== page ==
Saturday, January 31, 2009

The NO Grocery Bag Dilemma

As more and more grocery stores jump onto the green movement and also try to cut down on expenses in this tough economy, we can expect that the day will come when free grocery bags won’t be provided to customers.

We’ve seen how many grocery chains, including Wal-Mart, are pushing the sale of reusable Green Bags. That’s all well and good if you live five minutes away from a grocery store and you only buy a few daily items; But what about rural shoppers who buy hundreds of items only once a week? How many green bags should customers be expected to purchase and to carry with them into a store?

I’m one of those weekly shoppers and I have no intention of purchasing bags when I often spend over $200. on groceries in just one store. As far as I’m concerned, the store should be giving me all the free bags I need! If a store were to refuse to give me free bags for my purchases, I’d walk away at the checkout counter and go elsewhere!

Store managers need to start thinking creatively. Green bags with the store name and logo are sales tools. Perhaps one or two could be offered as a free gift to purchases over a certain dollar amount?

Or green bags could be discounted for purchases over X amount of dollars?

There have to be reasonable and multiple options or customers will shop elsewhere. It only takes one bad experience to lose a customer forever.

See what happens when a store just suddenly runs out of free bags and the manager doesn’t have the good sense to remedy the situation to the customer’s satisfaction.

Last week I received the following e-mail that was forwarded to me:

I just had what was probably the most amazing/unbelievable shopping experience of my life at Albertson's and it makes me want to comment on customer service. Since I've been on the road much of the month, I hadn't been shopping for more than Dr. Pepper's since 2 January so I went to Albertson's and loaded a buggy full, only to find out when I got up front that the Albertson's in Roanoke, TX had no bags. Yes, you read that correctly – no bags. The manager informed me that "we're trying to do something about it" and basically let me know that I could just unload everything from the buggy into my car and then carry it in the house when I got home… probably 50 items and he wants me to carry them in individually in a nearly freezing drizzle.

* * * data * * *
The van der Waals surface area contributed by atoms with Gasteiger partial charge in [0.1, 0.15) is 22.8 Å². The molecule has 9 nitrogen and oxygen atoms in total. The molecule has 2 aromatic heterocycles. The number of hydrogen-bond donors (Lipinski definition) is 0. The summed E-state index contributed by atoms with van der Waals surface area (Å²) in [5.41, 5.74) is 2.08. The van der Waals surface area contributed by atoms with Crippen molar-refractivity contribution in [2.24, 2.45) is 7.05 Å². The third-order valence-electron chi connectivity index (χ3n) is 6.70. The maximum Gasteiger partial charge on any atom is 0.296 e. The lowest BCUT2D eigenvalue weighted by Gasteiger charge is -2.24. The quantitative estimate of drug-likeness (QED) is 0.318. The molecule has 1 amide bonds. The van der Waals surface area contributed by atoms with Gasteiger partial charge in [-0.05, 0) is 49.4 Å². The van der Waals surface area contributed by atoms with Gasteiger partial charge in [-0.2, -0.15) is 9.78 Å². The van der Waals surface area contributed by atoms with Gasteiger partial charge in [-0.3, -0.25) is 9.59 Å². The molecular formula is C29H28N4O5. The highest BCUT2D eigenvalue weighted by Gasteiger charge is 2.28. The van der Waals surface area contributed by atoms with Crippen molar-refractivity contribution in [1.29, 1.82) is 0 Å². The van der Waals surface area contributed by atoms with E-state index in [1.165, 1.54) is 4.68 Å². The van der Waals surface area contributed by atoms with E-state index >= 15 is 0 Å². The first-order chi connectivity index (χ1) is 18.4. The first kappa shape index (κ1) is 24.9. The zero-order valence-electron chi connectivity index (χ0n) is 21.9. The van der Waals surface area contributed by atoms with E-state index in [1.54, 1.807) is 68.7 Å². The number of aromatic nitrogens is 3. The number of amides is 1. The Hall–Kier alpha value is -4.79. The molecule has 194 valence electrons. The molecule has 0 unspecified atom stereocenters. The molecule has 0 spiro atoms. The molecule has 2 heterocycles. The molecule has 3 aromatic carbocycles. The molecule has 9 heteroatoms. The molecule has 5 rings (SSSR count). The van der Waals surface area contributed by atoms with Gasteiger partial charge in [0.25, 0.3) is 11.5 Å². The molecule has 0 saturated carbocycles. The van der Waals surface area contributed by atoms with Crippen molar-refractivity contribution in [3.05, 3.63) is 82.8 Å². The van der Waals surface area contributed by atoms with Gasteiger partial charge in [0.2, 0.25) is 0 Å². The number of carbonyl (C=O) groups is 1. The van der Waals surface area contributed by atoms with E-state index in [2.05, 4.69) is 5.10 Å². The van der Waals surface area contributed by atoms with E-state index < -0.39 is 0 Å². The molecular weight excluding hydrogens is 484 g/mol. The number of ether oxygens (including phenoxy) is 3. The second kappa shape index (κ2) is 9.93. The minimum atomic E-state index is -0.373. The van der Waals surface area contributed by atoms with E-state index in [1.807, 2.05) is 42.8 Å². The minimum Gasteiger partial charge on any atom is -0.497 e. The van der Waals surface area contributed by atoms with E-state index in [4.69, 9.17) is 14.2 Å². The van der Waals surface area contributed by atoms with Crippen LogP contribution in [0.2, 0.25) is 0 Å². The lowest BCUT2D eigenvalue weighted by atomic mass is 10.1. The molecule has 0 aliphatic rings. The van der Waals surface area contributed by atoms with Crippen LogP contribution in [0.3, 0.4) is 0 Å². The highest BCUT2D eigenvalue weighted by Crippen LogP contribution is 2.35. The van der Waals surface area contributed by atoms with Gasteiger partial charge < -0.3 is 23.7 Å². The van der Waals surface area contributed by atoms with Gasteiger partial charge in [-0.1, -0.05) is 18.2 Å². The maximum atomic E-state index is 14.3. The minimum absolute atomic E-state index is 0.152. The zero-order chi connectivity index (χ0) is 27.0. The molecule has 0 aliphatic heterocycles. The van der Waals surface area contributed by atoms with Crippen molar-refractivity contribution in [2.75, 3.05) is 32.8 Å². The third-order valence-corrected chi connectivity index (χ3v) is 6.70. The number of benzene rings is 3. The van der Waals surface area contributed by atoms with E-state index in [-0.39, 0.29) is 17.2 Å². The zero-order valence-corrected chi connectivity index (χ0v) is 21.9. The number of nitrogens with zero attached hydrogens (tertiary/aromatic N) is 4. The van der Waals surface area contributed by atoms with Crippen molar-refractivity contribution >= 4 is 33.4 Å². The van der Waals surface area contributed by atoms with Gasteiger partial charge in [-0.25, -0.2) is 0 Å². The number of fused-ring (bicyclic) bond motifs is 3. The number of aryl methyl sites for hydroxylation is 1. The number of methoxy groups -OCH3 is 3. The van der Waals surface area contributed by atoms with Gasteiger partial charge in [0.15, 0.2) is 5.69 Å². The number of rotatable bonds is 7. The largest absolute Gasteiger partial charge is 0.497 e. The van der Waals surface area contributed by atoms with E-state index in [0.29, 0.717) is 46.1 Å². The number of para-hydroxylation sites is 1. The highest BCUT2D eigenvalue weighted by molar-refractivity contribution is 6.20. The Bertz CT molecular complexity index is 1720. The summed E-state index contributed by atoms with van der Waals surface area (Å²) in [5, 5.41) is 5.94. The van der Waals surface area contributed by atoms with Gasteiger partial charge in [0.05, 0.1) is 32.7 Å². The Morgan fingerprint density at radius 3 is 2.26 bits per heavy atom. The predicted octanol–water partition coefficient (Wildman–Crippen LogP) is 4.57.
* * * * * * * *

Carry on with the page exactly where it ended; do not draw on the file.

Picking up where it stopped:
So it makes me think: what would I do if I was managing this situation?

#1.  We'd let the customer know that we cared.
#2.  I'd offer to help the customer in whatever way I could.
#3.  They have shopping bags for sale in that store; if I were the manager, and I was about to lose a good customer with a buggy full of groceries, I'd give him all the for sale shopping bags he needed.  I'd go to the back and find some boxes that goods had been shipped in and load them up.  I'd do something that let the customer know that I valued him and didn't want him to go away dissatisfied. Point is this is a tough economy that is going to get tougher and Albertson's won't be getting any more of my money.

By the way, I contacted the Albertsons in Roanoke, Texas and discovered that they now have free bags and that was only a one day occurrence. One day of poor management decisions lost one customer who sent out a mass e-mailing on the subject. No telling how many more people were turned off to that particular store. Not good!


  1. At first it's difficult to remember to bring reusable bags with you to the store but after a while the habit becomes ingrained. You need to keep a few at home and a few in the cars. I'm in the plastics recycling business and at some point I realized that plastic recycling is little understood by the general population. For this reason there is lot of misleading information out there about what actually can and cannot be recycled. We are plastic recyclers and this admittedly is a plug for our new product THE BETTER BAG, a unique reusable grocery bag. First of all, most municipal recycling programs do not accept any kind of reusable bags for recycling. Consequently the recycling symbol printed on the tags of these bags is really meaningless. Reusable bags put into your home recycling will most likely be culled out and thrown away. Second, plastics need to be virtually 100% pure to be recycled by ordinary plastics recycling methods. Plastics that are impure are called contaminated or commingled. We've purchased a variety of common reusable bags now being sold at supermarkets, office supply stores and other retail outlets. Many of them bear a tag that says that they are 100% pure. When we tested most of these bags, we found that the threads or the handles or the bottom stiffeners used to make these bags are often made from a different material than the bag fabric itself. This renders these bags commingled and in our opinion, not recyclable. A famous grocery chain promotes bags that are made from 80% recycled soda bottles, what they don't understand is that the other 20% of the bag is another foreign material and that the mixture of these materials creates a commingled product. Sure, using any reusable bag beats using a one time disposable paper or plastic bag but why use a bag that will eventually end up as solid waste when you can use a bag that can be recycled over and over again?